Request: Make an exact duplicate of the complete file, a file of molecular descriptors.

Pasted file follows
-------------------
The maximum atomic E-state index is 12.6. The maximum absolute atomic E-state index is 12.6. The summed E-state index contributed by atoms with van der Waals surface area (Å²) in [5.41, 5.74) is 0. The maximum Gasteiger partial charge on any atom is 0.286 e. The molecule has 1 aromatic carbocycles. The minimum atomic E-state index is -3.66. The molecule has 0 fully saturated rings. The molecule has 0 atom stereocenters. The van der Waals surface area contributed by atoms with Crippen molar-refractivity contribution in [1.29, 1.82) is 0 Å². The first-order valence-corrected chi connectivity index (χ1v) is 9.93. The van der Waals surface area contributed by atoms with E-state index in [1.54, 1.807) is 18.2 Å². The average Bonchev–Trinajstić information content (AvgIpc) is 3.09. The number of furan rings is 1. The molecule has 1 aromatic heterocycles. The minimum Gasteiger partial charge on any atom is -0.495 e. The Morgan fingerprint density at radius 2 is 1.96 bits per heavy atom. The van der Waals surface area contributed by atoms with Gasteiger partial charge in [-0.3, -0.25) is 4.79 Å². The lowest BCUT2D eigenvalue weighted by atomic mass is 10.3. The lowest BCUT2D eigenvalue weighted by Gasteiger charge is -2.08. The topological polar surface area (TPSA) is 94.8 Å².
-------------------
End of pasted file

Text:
The maximum atomic E-state index is 12.6. The maximum absolute atomic E-state index is 12.6. The summed E-state index contributed by atoms with van der Waals surface area (Å²) in [5.41, 5.74) is 0. The maximum Gasteiger partial charge on any atom is 0.286 e. The molecule has 1 aromatic carbocycles. The minimum atomic E-state index is -3.66. The molecule has 0 fully saturated rings. The molecule has 0 atom stereocenters. The van der Waals surface area contributed by atoms with Crippen molar-refractivity contribution in [1.29, 1.82) is 0 Å². The first-order valence-corrected chi connectivity index (χ1v) is 9.93. The van der Waals surface area contributed by atoms with E-state index in [1.54, 1.807) is 18.2 Å². The average Bonchev–Trinajstić information content (AvgIpc) is 3.09. The number of furan rings is 1. The molecule has 1 aromatic heterocycles. The minimum Gasteiger partial charge on any atom is -0.495 e. The Morgan fingerprint density at radius 2 is 1.96 bits per heavy atom. The van der Waals surface area contributed by atoms with Gasteiger partial charge in [-0.3, -0.25) is 4.79 Å². The lowest BCUT2D eigenvalue weighted by atomic mass is 10.3. The lowest BCUT2D eigenvalue weighted by Gasteiger charge is -2.08. The topological polar surface area (TPSA) is 94.8 Å².